by Susan Cramm

A Crash Course in Strategic Planning

May 15, 20024 mins
IT Leadership

Questions to ask yourself to determine if you are strategically fit.

Whenever I begin a new exercise program, I feel great and wonder why I waited so long to start. It’s the same way with strategic planning. We all feel better when we are strategically fit. Unfortunately, as with physical exercise, a million little daily demands often keep us from doing what’s best for our long-term career health.

A lot of my executive coaching clients use me as their personal trainer for strategic planning. They could do strategy without me, but they want to do it right with the least amount of effort. I always start with a fitness assessment. To determine if you are strategically fit, ask yourself these questions.

  • Does your strategy address the why and the what questions?that is, the business rationale and the applications plan—as well as the how and the who questions—that is, the technology and organizational elements? There are a lot of grand ideas without the legs to make them happen. Conversely, a lot of people draw up tactical to-do lists without the raison d’¿tre. Make sure you cover all the bases.
  • Can your strategy be summarized in a few sentences? A health-care executive recently told me, “I think I have a strategy; I’m just unable to articulate it.” If you can’t pitch it, you don’t have it.
  • Are the benefits articulated as well as the costs are? A lot of strategic plans I review have entire appendixes dedicated to costs, while the benefits are bullet points listed on a single page. The value proposition should be as detailed as the costs.
  • Do you have an implementation plan backed up with the money and resources to realize it? Can you measure and monitor success?

By definition, a good strategy gets implemented. That means you need commitment from all of your stakeholders. Many IT executives assume that their stakeholders are the same people for all strategic dimensions. It’s not so. For the why and what questions, your stakeholders are your business counterparts and the people who help them think about IT. For the how and who questions, the primary stakeholders are your direct reports within the IS organization. The how and who strategies are driven by the why and what strategies. If you try to get your business counterparts to participate in the how and who questions, you will bore them senseless.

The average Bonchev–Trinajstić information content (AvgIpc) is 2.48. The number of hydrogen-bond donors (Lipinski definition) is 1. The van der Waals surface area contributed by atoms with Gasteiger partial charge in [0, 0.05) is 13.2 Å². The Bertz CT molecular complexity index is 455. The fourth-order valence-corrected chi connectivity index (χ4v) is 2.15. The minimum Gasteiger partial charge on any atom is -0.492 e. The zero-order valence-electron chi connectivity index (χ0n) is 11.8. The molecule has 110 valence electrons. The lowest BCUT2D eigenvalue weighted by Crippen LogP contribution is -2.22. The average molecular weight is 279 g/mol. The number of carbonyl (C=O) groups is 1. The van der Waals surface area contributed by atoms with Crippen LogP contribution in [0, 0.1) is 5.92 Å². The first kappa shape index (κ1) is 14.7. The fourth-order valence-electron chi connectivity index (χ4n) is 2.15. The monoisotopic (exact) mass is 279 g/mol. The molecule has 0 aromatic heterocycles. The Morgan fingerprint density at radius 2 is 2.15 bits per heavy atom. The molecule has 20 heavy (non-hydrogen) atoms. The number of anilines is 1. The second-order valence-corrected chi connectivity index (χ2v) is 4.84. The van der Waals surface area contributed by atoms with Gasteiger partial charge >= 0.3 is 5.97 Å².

If your answers to the those questions uncover some weaknesses in your planning, you can use a strategy process that I recommend for my clients. I have adapted it from a Harvard Business Review article titled “Making Strategy: Learning by Doing” (November-December 1997) by Harvard Business School Professor Clayton M. Christensen.

Step 1: Assess your current positioning. Do a classical SWOT (strengths, weaknesses, opportunities and threats) analysis of your department’s state of affairs. Get your stakeholders to pick the top five issues and opportunities for further analysis.

Step 2: Analyze the top issues or opportunities to identify the forces that are driving them. Ask “why” five times until you get to the underlying causes. At this point you will have five to 20 root causes. Ask your stakeholders to pick the one or two most important root causes. Write “driving force statements” (see Christensen’s article for examples).

Step 3: Define your objectives and measurements for each root cause.

Step 4: Identify two or three actions that would best address each root cause and further your objectives and measurements. These are your strategies. Document them using Christensen’s strategy matrix.

Step 5: Define a project-based implementation plan with assignments and resource requirements for the next year.

Christensen says that an outside facilitator can help a management team work through these steps in a few intense days. If you are new to strategic planning, you probably won’t feel comfortable asking senior executives to give you three full days offsite. Do the best you can.

You don’t have to be brilliant to generate a great strategy. Strategy is a guess about the future, tested in real-time and iterative in nature. It’s a process, not a project. And as Christensen says, a good strategy-making process will do a lot to improve your ability to think strategically.